Ann Blair Kennedy, LMT, BCTMB, DrPH, Executive Editor/Editor-in-Chief, IJTMB
University of South Carolina School of Medicine Greenville, Greenville, SC, USA.
Discussions of professionalism and conflict within practice are an important area of enquiry as massage therapy practice continues to be recognized within the health care realm. The scientific literature has paid little attention to these massage therapy professional and ethical dilemmas. Herein, we explore one such area of conflict between a client and therapist in regard to communication and complaints. An interview was conducted to gain further insight to the situation and is structured based upon the following interview guide: description of the instance, how the therapist handled this situation, reflection on how the therapist’s actions contributed to the situation, brief discussion of how other professions handled these types of situations, and reflection on what could have been done differently.
As massage therapy practice continues to develop and be recognized within the health care realm, discussions of professionalism and conflict within practice are an important area of enquiry. To date, scant attention has been paid within the scientific literature to exploring either ethical dilemmas or professionalism within massage therapy practice. This, then, yields a gap that the IJTMB can potentially help fill. With this in mind, approximately one year ago I received an interesting email from a massage therapy colleague. They had recently experienced a troubling situation with a potential client who filed a formal complaint against them and their practice. The complaints were not criminal in nature, but initially appeared to be a disagreement about the information collected on the intake form and problems with communication.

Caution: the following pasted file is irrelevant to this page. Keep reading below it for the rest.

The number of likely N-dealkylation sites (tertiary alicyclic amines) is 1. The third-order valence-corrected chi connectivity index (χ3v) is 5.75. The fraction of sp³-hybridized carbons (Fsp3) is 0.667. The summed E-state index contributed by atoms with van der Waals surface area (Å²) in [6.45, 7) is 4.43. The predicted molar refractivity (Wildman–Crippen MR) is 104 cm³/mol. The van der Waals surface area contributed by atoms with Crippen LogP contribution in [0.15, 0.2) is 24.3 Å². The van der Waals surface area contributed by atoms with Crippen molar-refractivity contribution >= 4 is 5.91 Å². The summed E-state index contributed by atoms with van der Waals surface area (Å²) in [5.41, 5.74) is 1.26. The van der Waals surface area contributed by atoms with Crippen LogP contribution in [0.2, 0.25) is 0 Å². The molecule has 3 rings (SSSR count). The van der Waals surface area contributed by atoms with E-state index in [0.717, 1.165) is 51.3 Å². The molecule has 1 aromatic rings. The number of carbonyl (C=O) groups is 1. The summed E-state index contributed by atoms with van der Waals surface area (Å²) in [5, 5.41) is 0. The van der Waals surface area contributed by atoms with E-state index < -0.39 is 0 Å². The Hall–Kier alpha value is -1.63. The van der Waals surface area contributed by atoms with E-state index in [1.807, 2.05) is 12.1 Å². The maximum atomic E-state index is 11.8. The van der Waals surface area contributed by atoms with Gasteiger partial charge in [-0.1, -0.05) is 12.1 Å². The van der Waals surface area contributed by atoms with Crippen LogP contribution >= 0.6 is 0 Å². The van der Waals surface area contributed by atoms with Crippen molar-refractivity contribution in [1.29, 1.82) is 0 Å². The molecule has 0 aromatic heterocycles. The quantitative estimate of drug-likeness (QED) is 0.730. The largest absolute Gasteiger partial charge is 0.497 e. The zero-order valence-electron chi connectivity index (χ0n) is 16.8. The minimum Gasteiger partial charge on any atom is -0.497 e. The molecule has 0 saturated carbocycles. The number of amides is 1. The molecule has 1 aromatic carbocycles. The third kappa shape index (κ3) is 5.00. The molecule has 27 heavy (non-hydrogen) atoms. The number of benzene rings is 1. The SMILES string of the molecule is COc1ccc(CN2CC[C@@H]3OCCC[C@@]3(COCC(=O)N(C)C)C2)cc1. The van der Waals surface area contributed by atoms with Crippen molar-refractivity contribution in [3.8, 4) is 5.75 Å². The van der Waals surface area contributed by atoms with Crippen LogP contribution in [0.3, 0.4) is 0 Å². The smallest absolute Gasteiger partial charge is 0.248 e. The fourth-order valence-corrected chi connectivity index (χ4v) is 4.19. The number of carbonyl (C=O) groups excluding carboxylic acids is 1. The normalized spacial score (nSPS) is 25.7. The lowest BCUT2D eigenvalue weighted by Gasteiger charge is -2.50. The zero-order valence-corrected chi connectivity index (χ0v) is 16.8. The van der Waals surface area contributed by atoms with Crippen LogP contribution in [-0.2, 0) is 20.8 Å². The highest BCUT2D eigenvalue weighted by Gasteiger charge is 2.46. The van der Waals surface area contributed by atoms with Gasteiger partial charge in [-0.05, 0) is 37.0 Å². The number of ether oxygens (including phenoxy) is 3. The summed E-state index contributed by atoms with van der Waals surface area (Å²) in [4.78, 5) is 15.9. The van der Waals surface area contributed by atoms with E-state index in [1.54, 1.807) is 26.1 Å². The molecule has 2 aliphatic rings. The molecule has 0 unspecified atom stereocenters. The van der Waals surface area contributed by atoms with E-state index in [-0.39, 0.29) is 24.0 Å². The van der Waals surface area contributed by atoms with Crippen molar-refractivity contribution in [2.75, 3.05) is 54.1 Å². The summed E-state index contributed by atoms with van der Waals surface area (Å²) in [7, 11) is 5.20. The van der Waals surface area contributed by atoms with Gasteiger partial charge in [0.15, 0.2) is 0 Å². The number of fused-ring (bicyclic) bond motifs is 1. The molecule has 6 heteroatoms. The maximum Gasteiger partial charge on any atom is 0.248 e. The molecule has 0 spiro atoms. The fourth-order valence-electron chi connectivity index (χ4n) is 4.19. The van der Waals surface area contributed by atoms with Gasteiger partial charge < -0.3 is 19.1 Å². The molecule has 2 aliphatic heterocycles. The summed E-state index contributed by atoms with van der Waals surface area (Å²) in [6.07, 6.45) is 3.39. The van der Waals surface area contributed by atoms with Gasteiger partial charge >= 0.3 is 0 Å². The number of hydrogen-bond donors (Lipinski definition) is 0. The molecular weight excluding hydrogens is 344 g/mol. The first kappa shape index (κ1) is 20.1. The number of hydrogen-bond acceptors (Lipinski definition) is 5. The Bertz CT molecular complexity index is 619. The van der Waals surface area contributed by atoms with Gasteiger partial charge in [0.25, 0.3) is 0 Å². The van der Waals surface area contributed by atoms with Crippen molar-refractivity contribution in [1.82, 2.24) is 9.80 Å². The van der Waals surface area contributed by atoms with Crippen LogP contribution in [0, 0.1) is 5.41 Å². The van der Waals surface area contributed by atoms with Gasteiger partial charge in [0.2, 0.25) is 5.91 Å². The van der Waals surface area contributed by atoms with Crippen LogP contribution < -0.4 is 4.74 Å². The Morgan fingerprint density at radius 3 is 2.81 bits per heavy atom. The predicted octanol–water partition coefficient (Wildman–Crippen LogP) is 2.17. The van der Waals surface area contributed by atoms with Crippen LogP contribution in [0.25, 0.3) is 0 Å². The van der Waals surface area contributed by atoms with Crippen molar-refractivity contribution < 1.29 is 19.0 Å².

Understanding that this is a situation that may come up unexpectedly for practicing massage therapists, as well as wanting to reflect upon the situation, this colleague asked how the IJTMB might be a vehicle for sharing this lonely and isolating experience. The caveat was that this colleague wanted to remain anonymous. Exploring the possible options with the editorial team, we determined that an interview published as an editorial could address the need to stay anonymous, while providing gracious insight and reflection about this experience which could befit those who are in practice. With the goal to explore and gain further insight into this situation, this editorial is organized into seven distinct sections based upon the questions that were sent to my colleague.
I am a massage therapist and I love what I do. I love helping people, and meeting the diverse and amazing people that come through my clinic doors. I have over 20 years of clinical experience. I believe, like many in the massage profession, that massage has many dimensions/constructs, that massage can affect more than just muscles such as psychological, neurological, and hormonal components, and that there are non-hands-on aspects of treatment such as the therapeutic relationship.(1) Additionally, I am a therapist who has a client-centered treatment ethos and a very strong ethos on professionalism, safety, and providing the best care possible. I do this by keeping up to date with evidence-based data on massage and improving aspects of myself to be the best therapist I can be. I would like to share with you my experience of having a formal complaint made against me.